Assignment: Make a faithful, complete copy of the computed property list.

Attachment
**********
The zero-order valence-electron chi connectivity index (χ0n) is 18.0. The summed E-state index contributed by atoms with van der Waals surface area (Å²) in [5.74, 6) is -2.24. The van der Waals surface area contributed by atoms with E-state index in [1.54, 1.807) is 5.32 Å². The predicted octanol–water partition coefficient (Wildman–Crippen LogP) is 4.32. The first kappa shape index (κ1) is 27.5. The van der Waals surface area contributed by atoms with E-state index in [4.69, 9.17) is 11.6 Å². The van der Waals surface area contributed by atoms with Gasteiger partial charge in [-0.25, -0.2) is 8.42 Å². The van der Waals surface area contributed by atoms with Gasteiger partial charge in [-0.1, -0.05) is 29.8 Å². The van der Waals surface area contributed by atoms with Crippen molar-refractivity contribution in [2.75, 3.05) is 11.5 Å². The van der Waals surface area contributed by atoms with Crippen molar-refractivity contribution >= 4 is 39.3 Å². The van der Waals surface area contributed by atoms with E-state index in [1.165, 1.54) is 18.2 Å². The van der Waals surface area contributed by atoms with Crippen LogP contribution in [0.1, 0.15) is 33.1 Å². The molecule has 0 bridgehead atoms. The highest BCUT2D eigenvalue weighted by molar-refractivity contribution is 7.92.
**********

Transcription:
The zero-order valence-electron chi connectivity index (χ0n) is 18.0. The summed E-state index contributed by atoms with van der Waals surface area (Å²) in [5.74, 6) is -2.24. The van der Waals surface area contributed by atoms with E-state index in [1.54, 1.807) is 5.32 Å². The predicted octanol–water partition coefficient (Wildman–Crippen LogP) is 4.32. The first kappa shape index (κ1) is 27.5. The van der Waals surface area contributed by atoms with E-state index in [4.69, 9.17) is 11.6 Å². The van der Waals surface area contributed by atoms with Gasteiger partial charge in [-0.25, -0.2) is 8.42 Å². The van der Waals surface area contributed by atoms with Gasteiger partial charge in [-0.1, -0.05) is 29.8 Å². The van der Waals surface area contributed by atoms with Crippen molar-refractivity contribution in [2.75, 3.05) is 11.5 Å². The van der Waals surface area contributed by atoms with Crippen molar-refractivity contribution >= 4 is 39.3 Å². The van der Waals surface area contributed by atoms with E-state index in [1.165, 1.54) is 18.2 Å². The van der Waals surface area contributed by atoms with Crippen LogP contribution in [0.1, 0.15) is 33.1 Å². The molecule has 0 bridgehead atoms. The highest BCUT2D eigenvalue weighted by molar-refractivity contribution is 7.92.